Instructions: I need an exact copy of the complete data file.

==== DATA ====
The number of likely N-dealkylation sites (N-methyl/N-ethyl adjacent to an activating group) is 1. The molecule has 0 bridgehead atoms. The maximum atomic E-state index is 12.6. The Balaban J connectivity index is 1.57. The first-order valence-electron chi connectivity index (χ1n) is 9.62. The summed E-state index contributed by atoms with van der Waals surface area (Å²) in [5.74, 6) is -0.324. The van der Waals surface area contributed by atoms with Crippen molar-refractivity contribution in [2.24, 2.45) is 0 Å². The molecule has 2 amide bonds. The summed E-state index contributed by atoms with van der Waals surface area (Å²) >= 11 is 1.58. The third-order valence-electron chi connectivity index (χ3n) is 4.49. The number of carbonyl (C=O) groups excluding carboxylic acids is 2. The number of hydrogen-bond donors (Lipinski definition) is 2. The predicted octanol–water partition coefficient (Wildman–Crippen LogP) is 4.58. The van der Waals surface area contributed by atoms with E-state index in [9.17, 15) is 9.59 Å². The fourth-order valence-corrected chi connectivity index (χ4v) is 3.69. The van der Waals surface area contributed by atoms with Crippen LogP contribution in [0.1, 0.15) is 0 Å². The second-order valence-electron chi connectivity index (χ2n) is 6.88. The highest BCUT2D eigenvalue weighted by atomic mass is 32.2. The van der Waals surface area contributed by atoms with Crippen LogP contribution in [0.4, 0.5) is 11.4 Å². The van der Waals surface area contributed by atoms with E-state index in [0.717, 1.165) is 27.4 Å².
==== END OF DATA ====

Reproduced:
The number of likely N-dealkylation sites (N-methyl/N-ethyl adjacent to an activating group) is 1. The molecule has 0 bridgehead atoms. The maximum atomic E-state index is 12.6. The Balaban J connectivity index is 1.57. The first-order valence-electron chi connectivity index (χ1n) is 9.62. The summed E-state index contributed by atoms with van der Waals surface area (Å²) in [5.74, 6) is -0.324. The van der Waals surface area contributed by atoms with Crippen molar-refractivity contribution in [2.24, 2.45) is 0 Å². The molecule has 2 amide bonds. The summed E-state index contributed by atoms with van der Waals surface area (Å²) >= 11 is 1.58. The third-order valence-electron chi connectivity index (χ3n) is 4.49. The number of carbonyl (C=O) groups excluding carboxylic acids is 2. The number of hydrogen-bond donors (Lipinski definition) is 2. The predicted octanol–water partition coefficient (Wildman–Crippen LogP) is 4.58. The van der Waals surface area contributed by atoms with E-state index in [9.17, 15) is 9.59 Å². The fourth-order valence-corrected chi connectivity index (χ4v) is 3.69. The van der Waals surface area contributed by atoms with Crippen LogP contribution in [0.1, 0.15) is 0 Å². The second-order valence-electron chi connectivity index (χ2n) is 6.88. The highest BCUT2D eigenvalue weighted by atomic mass is 32.2. The van der Waals surface area contributed by atoms with Crippen LogP contribution in [0.4, 0.5) is 11.4 Å². The van der Waals surface area contributed by atoms with E-state index in [0.717, 1.165) is 27.4 Å².